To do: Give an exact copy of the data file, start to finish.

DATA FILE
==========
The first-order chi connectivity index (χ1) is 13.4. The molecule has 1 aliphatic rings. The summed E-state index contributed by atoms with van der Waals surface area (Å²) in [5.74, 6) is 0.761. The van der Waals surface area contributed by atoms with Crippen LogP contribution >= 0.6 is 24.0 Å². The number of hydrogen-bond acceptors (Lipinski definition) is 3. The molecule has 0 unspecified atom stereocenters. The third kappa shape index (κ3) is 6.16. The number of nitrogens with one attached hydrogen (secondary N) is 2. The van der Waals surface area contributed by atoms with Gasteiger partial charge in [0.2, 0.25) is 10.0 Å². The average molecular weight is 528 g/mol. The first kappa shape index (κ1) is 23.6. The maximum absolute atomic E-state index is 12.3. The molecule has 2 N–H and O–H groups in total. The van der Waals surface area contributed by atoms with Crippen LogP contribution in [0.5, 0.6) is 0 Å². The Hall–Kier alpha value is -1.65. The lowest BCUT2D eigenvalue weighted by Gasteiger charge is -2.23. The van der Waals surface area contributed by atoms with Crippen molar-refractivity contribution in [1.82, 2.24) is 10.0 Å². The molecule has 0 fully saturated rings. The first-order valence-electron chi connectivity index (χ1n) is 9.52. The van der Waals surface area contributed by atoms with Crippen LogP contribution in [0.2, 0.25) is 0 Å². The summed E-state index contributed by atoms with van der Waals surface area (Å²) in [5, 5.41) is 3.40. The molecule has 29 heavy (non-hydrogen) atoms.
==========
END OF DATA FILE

The first-order chi connectivity index (χ1) is 13.4. The molecule has 1 aliphatic rings. The summed E-state index contributed by atoms with van der Waals surface area (Å²) in [5.74, 6) is 0.761. The van der Waals surface area contributed by atoms with Crippen LogP contribution >= 0.6 is 24.0 Å². The number of hydrogen-bond acceptors (Lipinski definition) is 3. The molecule has 0 unspecified atom stereocenters. The third kappa shape index (κ3) is 6.16. The number of nitrogens with one attached hydrogen (secondary N) is 2. The van der Waals surface area contributed by atoms with Gasteiger partial charge in [0.2, 0.25) is 10.0 Å². The average molecular weight is 528 g/mol. The first kappa shape index (κ1) is 23.6. The maximum absolute atomic E-state index is 12.3. The molecule has 2 N–H and O–H groups in total. The van der Waals surface area contributed by atoms with Crippen LogP contribution in [0.5, 0.6) is 0 Å². The Hall–Kier alpha value is -1.65. The lowest BCUT2D eigenvalue weighted by Gasteiger charge is -2.23. The van der Waals surface area contributed by atoms with Crippen molar-refractivity contribution in [1.82, 2.24) is 10.0 Å². The molecule has 0 fully saturated rings. The first-order valence-electron chi connectivity index (χ1n) is 9.52. The van der Waals surface area contributed by atoms with Crippen LogP contribution in [0.2, 0.25) is 0 Å². The summed E-state index contributed by atoms with van der Waals surface area (Å²) in [5, 5.41) is 3.40. The molecule has 29 heavy (non-hydrogen) atoms.